In the northern hemisphere, the summer solstice — the longest daylight day of the year — happens in ordinary time. There are times in the Christian calendar that signify specific aspects of the mystery of Christ. Advent, Christmas, and Epiphany celebrate the birth of the Christ child and the visit and gifts of the magi. The time from Ash Wednesday, the beginning of Lent, through Easter and on to Pentecost celebrates the temptation, death, and resurrection of Jesus, then the coming of Holy Spirit to dwell with and within humankind. Ordinary time is the space between Epiphany and Lent, between Pentecost and Advent. This is usually between the end of May, or the beginning of June, until December.
So the summer solstice in the northern hemisphere saunters into our lives with no muss, no fuss, each day giving a little of its daylight back to the cosmos until the winter solstice arrives with the promise of longer daylight days.
The birds have been singing since spring. And to my untutored ear, the various tweets, chirps, piping, squeaks, and squawks together make a beautiful cacophony of anonymous nature that reminds me that there is a wondrous world beyond the banality of human affairs. A bird’s nest on the patio has been occupied for weeks. We watched the parents sitting on the eggs; then one day there were baby birds peeking over the edges. They are a family of robins who are our most immediate neighbors. Mulberry stains in the birdbath remind me of nature’s provision for her own. Birdsong and bird family and mulberries are ordinary.
The summer solstice comes when the summer garden is already planted: Basil, rosemary, thyme, peppermint, oregano in one box with cabbage; big boy tomatoes and cherry tomatoes along with cucumbers in another box; turnips, Swiss chard, and romaine lettuce in a third; and marigolds in all three. The summer garden is ordinary.
Sitting on my patio, a hot afternoon summer solstice sun makes me feel at once stronger and relaxed. A gentle summer wind plays a soothing tune on the wind chimes. Yesterday, a cloudless blue sky was a ceiling for my day dreams. Today, a hot sun plays hide and seek with fat clouds, white on the sun side, light grey on the earth side. As soon as my skin starts to feel too hot, a cool cloud drifts by. I know that there will be days when thunder and lightning and rough winds will remind me of the fierce nature of nature. Sun and sky and clouds and thunder and lightning and wind are ordinary.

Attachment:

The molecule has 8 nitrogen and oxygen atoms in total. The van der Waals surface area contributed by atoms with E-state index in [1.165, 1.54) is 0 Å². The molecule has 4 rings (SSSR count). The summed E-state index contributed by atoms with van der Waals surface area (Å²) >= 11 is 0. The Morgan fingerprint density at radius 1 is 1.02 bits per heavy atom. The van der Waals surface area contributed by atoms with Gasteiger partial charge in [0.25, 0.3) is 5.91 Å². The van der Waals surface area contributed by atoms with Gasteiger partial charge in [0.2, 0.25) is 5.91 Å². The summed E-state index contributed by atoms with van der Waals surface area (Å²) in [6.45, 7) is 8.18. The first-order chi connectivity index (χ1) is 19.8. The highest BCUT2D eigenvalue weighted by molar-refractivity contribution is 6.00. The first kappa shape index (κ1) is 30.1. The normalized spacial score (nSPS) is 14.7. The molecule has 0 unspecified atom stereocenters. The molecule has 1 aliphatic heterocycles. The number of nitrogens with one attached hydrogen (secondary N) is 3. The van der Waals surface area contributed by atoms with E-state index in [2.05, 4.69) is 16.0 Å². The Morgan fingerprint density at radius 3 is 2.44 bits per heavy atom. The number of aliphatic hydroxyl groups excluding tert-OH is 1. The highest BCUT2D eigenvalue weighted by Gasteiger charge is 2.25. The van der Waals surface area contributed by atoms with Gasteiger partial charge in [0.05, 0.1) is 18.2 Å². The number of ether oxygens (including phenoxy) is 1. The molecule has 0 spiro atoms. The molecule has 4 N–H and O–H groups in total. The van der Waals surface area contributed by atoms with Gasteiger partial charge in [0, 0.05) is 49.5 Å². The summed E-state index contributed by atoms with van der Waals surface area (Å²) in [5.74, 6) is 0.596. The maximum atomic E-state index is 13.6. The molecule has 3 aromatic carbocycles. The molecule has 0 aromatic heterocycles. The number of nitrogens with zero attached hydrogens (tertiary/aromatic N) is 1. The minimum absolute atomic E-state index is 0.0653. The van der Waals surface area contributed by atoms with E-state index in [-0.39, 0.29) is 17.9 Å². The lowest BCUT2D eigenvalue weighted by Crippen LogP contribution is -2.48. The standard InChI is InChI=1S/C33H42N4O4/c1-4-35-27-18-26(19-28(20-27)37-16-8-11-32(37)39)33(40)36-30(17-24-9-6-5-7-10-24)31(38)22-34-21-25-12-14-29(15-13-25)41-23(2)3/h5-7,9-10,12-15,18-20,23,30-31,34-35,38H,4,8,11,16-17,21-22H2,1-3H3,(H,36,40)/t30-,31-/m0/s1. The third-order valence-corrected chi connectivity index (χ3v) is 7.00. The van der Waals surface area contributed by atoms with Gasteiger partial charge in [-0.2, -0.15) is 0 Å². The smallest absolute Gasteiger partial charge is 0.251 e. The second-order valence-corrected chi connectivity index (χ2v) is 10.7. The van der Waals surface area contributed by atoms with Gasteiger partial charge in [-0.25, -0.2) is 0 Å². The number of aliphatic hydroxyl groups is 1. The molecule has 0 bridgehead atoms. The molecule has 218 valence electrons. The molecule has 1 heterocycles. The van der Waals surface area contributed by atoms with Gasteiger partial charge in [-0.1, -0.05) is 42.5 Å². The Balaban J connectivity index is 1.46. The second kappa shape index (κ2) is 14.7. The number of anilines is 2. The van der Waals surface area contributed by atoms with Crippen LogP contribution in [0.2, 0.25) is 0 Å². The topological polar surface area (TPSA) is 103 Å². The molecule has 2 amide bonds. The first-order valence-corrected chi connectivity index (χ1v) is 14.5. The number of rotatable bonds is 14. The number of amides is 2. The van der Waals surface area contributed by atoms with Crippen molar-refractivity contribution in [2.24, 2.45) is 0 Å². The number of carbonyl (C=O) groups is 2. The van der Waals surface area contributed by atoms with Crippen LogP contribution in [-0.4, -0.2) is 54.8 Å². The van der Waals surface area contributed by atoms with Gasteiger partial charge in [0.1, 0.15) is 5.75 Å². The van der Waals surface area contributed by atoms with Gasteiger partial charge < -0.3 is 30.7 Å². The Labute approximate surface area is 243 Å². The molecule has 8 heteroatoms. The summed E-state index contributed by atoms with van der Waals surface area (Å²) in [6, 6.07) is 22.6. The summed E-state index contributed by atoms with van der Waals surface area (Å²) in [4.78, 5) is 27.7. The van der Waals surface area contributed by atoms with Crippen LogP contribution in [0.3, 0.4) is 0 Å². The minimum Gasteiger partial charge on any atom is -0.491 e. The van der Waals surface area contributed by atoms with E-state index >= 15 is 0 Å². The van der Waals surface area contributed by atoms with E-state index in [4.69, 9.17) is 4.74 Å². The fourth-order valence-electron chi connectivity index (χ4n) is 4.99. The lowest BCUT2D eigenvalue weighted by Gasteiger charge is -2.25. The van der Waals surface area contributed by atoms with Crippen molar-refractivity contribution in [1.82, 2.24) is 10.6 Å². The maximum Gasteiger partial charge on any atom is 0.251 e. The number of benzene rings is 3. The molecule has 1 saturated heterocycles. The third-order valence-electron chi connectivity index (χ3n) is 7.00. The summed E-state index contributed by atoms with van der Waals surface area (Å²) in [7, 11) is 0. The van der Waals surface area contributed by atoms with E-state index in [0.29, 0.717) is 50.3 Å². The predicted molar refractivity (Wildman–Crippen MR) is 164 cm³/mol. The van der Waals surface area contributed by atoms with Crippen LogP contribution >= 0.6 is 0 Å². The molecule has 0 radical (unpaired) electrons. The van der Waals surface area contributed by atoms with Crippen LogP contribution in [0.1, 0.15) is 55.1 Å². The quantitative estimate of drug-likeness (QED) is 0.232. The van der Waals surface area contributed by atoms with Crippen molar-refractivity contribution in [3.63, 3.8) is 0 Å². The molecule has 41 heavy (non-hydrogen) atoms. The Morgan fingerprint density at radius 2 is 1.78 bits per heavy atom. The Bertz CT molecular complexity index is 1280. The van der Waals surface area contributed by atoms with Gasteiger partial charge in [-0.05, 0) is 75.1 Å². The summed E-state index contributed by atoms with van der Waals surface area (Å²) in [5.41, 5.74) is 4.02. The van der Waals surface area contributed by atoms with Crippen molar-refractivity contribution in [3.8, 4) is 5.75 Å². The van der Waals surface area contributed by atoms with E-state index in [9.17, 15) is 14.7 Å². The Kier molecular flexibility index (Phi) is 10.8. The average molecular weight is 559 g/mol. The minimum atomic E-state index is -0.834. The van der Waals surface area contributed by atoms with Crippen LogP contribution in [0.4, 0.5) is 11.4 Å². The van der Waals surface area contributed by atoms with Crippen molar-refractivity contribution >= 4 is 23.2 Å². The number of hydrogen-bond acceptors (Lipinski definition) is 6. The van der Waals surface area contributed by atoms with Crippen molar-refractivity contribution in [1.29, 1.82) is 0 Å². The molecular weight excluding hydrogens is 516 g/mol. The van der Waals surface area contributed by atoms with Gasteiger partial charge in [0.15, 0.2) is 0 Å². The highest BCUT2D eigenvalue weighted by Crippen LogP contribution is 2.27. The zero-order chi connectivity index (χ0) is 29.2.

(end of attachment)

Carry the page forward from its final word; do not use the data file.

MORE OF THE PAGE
Cool wet morning grass, a carpet for bare feet, is ordinary. Small strawberries bursting with sweet juice picked fresh from the patch on the back yard’s south side are ordinary. Children playing, the neighbor waving, the hum of lawn mowers and air conditioners are ordinary. This peace in my back yard is ordinary.
Ordinary time is the time to celebrate the mysteries of Christ in all its aspects. The Christ consciousness is awareness of an anointing of Divine Love in ordinary life. It is Divine Love incarnate in humanity and in all of creation. The mysteries of Christ in all of its aspects is the example of the life of Christ, the compassion of Christ, the radical love of Christ that is available to all no matter their religious tradition or no religious tradition. It is a moral intent of living lives of sustenance and joy represented by the bread and wine of communion. Trust and believe in Divine Love. We can see, hear, taste, touch, and know the sublime when we take a moment to become aware of its existence.
This afternoon I sat outside in the summer solstice sun thinking of ordinary things. Later in the longest daylight day of the year, I lingered in the lingering twilight watching the random magic of fireflies. And, I am mindful of the holiness of ordinariness and I am grateful for a blessed peace that exists at this moment in my own back yard. The summer solstice is the longest daylight day to be aware of Infinite, Eternal, Absolute Love.